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North Kingston school bid winners announced

Posted Tuesday 11 January 2011

Michael Hill said the trust school will provide outstanding opportunities for young people in the borough.A new secondary school in Kingston will be run by a partnership between Kingston University, Kingston Council and Kingston College, providing parents in the borough with what the Office of the Schools Adjudicator (OSA) has praised as distinctive new option. The three organisations joined forces as the Kingston Educational Trust (KET) to develop a bid manage the proposed new school, which is due to open in the north of the borough in 2015.

The trust beat competition from Southwark Diocese Board of Education, which submitted a proposal to establish a Church of England school on the North Kingston Centre site. Amongst other things the OSA was keen to see how bidders would develop a system shaped by parents, affording parental choice whilst also meeting the needs of minority groups and vulnerable children. Adjudicator Andrew Baxter said that whilst both bids met the Commissioner's specifications and set out ambitious aspirations for the school and all its students, the proposal from the trust was strongest in terms of diversity of provision and local support.

Kingston University's Director of Academic Development Michael Hill was instrumental in developing the KET proposal. "We're delighted with the adjudicator's decision," he said. "The trust is committed to providing a school that will be accessible to the local community, founded on the very best practice and evidence. Through close working within the partnership, and by developing strong links with other Kingston schools and the local community, our new school will provide outstanding opportunities for young people in the north of the borough."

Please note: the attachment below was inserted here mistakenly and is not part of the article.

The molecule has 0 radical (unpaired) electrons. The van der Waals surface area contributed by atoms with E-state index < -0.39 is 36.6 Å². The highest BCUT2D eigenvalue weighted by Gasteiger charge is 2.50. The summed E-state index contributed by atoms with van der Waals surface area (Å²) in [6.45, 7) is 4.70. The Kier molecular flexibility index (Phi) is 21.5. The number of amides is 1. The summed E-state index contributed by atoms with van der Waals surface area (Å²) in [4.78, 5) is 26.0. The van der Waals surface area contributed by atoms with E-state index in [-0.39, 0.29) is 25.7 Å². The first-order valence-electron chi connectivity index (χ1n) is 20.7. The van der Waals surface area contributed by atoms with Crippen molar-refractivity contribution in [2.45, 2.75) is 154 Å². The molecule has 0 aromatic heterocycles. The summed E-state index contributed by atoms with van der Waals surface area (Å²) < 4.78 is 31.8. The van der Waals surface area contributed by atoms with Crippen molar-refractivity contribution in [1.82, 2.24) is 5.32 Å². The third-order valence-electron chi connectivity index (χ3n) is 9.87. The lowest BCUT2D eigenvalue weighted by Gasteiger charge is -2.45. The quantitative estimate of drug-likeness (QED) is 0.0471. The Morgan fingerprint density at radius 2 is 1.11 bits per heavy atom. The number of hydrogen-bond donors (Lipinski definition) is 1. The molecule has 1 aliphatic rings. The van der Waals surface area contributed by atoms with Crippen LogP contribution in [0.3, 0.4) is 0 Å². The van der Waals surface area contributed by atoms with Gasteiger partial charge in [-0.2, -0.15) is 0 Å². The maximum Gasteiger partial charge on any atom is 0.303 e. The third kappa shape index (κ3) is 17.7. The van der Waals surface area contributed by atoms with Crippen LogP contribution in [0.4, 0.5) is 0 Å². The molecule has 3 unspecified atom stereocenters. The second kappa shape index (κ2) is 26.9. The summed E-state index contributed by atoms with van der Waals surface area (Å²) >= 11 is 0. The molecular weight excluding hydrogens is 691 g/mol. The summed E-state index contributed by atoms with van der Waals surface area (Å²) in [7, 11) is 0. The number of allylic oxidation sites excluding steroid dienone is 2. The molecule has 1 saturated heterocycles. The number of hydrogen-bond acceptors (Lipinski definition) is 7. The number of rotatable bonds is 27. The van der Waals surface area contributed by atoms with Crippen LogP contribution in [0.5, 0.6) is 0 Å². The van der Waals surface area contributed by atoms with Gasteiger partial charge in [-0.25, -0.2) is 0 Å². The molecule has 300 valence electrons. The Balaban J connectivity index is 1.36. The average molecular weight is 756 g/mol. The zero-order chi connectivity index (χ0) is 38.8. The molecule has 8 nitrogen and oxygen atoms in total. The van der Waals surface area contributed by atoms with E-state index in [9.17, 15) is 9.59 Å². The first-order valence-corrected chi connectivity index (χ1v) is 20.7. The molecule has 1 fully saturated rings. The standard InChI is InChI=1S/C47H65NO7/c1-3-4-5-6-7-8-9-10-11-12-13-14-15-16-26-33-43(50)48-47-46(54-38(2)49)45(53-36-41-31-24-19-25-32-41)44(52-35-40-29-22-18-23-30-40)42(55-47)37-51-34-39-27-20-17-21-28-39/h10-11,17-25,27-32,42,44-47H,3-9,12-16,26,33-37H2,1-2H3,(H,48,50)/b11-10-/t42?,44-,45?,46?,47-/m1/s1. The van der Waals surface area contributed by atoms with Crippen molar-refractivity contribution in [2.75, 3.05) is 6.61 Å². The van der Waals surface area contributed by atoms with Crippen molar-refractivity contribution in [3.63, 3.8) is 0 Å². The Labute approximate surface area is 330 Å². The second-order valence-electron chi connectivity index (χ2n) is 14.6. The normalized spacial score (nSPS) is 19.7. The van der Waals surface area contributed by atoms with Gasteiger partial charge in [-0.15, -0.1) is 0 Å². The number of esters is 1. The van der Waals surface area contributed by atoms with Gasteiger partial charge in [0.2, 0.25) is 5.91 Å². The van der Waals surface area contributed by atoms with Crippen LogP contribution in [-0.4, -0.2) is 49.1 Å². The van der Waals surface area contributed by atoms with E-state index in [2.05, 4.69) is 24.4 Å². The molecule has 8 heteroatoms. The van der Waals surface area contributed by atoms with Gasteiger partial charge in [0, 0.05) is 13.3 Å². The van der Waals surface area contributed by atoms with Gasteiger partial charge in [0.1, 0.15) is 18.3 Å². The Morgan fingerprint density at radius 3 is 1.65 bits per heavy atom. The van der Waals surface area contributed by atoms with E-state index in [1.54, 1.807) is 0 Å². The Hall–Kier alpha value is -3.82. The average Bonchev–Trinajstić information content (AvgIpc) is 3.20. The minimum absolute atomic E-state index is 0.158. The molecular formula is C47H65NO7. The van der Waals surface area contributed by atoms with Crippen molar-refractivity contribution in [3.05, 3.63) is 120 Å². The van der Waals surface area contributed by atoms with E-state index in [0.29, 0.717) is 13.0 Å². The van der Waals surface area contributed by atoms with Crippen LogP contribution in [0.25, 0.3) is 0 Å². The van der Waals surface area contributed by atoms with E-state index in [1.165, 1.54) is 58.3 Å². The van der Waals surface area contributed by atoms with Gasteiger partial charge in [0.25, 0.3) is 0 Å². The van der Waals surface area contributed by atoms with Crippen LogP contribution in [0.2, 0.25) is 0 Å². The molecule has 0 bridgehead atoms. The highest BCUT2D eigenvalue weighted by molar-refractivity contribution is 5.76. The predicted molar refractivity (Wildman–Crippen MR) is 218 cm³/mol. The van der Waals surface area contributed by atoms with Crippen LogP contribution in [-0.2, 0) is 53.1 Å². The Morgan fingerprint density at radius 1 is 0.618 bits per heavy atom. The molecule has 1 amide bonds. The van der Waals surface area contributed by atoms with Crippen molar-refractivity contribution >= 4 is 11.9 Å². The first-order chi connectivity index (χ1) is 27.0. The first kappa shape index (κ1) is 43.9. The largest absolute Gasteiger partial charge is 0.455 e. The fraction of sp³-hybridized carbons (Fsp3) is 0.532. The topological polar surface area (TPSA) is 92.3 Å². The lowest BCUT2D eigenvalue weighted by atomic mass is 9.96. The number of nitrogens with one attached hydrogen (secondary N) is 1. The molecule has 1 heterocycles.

The Commissioner set out requirements for a school to accommodate 1,200 11-16 year olds plus a sixth form, with specialisms in music and humanities. The adjudicator stated that a distinctive feature of the KET bid was the significant contribution Kingston University and Kingston College were committed to making to the new school, particularly in terms of access to specialist equipment and development of programmes. The trust's proposal highlighted the added value that close collaboration with the University and college could bring, citing links with the University's journalism and creative writing courses as examples of how the consortium could enhance delivery of subjects such as English.

Both bids recognised that the North Kingston Centre site is smaller than is ideal for a school of 1,200 pupils and a sixth form, but whilst the church stated it would prefer to accommodate fewer students, the trust undertook to address the issue through building design and the use of specialist facilities off-site.

Another merit of the trust's bid highlighted by the adjudicator was the simplicity of the proposed admissions arrangements, which are consistent with other schools in the borough. The church planned to reserve one third of places for children from Anglican families, although its proposals were also recognised as fair.

The adjudicator concluded that the combination of the council, college and University working together would lead to the establishment of a unique option for children in the borough which would be welcomed by parents, and could have 'significant and potentially very fruitful additional dimensions.'

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